Memorial Day is a day to honor and remember every man and woman who has served valiantly in the United States military and lost their lives, in doing so, for our freedom. Petty Officer 2nd Class Michael A. Monsoor is just one of the many brave souls who have died for this country. Please take a moment today to honor this courageous young man and all of our fallen heroes.
According to his close friends, Mikey was a real guy. ''He was just a fun-loving guy. Always got something funny to say, always got a little mischievous look on his face,'' said a buddy who went through the 29 weeks, including Hell Week, of sheer torture with Mikey known as SEAL training. You probably don't know Mikey. I hope to change that.
By all reports, Mikey was a humble and modest man. A native of Garden Grove, Calif., who was the type of person the words faith, values and family were made for. Both his father and brother are former Marines who believe in service to their country. Sacrifice was more than a word in the home where Mikey grew up. It was a way of life.
Mikey could have chosen one of many career paths being the smart, resourceful young man he was. Yet he chose to serve his country, and serve he did. With honor, integrity and a big dose of heroism mixed in. He was awarded the Silver Star in May 2006 when he and another team member pulled a fellow SEAL to safety while bullets ricocheted off the ground in Ramadi, Iraq.
Then on Sept. 29, 2006, Mikey and four of his fellow soldiers were manning a rooftop structure being used as a sniper hideout. Mikey was near the doorway when a grenade thrown by an Iraqi insurgent hit him in the chest and then bounced to the floor without exploding. In a motion as natural as breathing, Mikey jumped on the grenade and shielded his comrades from the blast. ''He never took his eye off the grenade, his only movement was downward toward it,'' said a lieutenant who was injured in the blast. ''He undoubtedly saved mine and the other SEALs' lives and we owe him.'' Mikey gave his life for those around him in an act of unbelievable self sacrifice.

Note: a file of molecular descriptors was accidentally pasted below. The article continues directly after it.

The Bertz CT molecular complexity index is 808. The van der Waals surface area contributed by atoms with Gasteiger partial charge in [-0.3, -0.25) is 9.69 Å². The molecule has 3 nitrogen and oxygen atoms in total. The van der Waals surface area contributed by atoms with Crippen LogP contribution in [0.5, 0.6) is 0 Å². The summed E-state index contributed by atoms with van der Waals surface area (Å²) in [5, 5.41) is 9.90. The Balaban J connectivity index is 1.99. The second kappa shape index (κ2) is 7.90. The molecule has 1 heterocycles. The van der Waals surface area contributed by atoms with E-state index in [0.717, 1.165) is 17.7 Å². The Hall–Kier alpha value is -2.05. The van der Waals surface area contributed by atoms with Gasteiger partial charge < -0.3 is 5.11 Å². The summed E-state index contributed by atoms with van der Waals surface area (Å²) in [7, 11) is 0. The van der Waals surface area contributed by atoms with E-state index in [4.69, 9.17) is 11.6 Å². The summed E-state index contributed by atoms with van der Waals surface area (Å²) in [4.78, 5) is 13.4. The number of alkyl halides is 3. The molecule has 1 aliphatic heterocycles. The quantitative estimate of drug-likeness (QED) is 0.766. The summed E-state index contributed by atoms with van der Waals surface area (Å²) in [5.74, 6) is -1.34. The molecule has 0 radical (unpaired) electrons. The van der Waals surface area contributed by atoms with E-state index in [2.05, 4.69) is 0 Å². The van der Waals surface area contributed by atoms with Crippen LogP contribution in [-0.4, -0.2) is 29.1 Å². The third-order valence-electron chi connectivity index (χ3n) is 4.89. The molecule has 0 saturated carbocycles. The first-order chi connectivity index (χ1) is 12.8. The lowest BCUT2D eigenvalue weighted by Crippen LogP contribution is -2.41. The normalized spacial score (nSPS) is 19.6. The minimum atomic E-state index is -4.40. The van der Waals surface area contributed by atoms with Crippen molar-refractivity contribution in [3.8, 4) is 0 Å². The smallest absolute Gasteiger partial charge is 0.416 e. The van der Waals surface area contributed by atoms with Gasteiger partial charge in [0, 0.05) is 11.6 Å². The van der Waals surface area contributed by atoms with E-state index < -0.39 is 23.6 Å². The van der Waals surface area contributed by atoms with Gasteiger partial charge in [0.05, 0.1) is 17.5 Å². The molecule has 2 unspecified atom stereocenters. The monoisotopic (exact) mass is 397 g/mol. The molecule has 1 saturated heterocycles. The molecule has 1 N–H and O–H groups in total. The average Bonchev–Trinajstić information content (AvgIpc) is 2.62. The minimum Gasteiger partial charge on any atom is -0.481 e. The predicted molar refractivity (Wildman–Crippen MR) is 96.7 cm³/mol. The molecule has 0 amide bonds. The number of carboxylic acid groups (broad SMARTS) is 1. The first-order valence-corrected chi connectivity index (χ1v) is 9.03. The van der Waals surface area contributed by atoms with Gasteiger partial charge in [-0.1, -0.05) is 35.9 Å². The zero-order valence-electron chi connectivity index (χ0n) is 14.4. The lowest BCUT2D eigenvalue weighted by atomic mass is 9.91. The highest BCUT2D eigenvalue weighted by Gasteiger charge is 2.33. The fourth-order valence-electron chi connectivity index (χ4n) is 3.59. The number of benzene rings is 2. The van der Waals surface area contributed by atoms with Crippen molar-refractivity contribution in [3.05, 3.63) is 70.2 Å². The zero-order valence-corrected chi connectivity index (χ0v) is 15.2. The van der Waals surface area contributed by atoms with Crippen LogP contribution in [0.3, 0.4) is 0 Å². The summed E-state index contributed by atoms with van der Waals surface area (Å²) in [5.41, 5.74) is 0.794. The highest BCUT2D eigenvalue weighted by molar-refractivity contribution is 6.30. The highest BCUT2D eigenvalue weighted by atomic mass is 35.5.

Mikey was Petty Officer 2nd Class Michael A. Monsoor, the second Navy SEAL to perish in Iraq. He was based out of Coronado Island, Calif., a place near and dear to my heart. I have always admired Coronado Island and its beauty and serenity. I will never look at it again without remembering Mikey and what he did not only for his comrades but for all of us. He showed love for his friends, family and country in the most profound way he could â€“ sacrifice!
I bet before you read this, you didn't know Mikey's name. However if I mentioned the name Lynndie England or Janet Karpinsky you would immediately know the name and how it became a household word. For six straight months we heard those names over and over and over again. We read them daily on the front page of the New York Times. Chris Matthews mentioned them more than he does his hero Tip O'Neil. That's right. They were the infamous soldiers who became the poster children for the press on the Abu Ghraib scandal. They were the faces the media wanted you to equate with the face of the U.S. soldier fighting a nasty and thankless war. Well it didn't work with me, and I hope it didn't work with you.
Petty Officer 2nd Class Michael A. Monsoor is the face of the men and women serving this country in Iraq and Afghanistan. They are the strength and the backbone of what makes us great. Yes, there are bad apples in every group. But just like the misbehaved children, the bad apples get all the attention when it is the Mikeys that deserve the recognition for what they have done and continue to do daily to keep us safe. It is only the America-hating, Bush-bashing, military loathers out there that don't talk about the Michael A. Monsoors of the world, and I hope you ask yourself, why?
Each Friday when I sit down to write this column, I agonize over what to say. Many times in tears, many times in anger; I try to share with my readers my thoughts. My heart breaks for the family of Michael A. Monsoor. I can't imagine the pain of losing a child. I have to believe the pain is unbearable. Hopefully the anguish of the Monsoor's loss is soothed somewhat by the greatness of their son. True heroes are hard to find in the ''ME-ME-ME'' world we live in. Mikey was and is a true hero. Cut from a sheet of very rare human cloth, he will be deeply missed, and I hope that his sacrifice is recognized and appreciated every day.
It is sad that the honor and emotion I experienced in telling Mikey's story is not shared by the writers and staff at the Times. They could have told this story. I can't imagine the visible glee they demonstrated over their outing of the Abu Ghraib story or the NSA program can compare to the honor I feel in telling Mikey's story. Chris Matthews and the left-wing media hacks are missing so much not telling us of the greatness among us.
Only two defining forces have ever offered to die for you, Jesus Christ and the American GI. One died for your soul, the other for your freedom.
Thank you Michael A. Monsoor. You make me proud to be an American.
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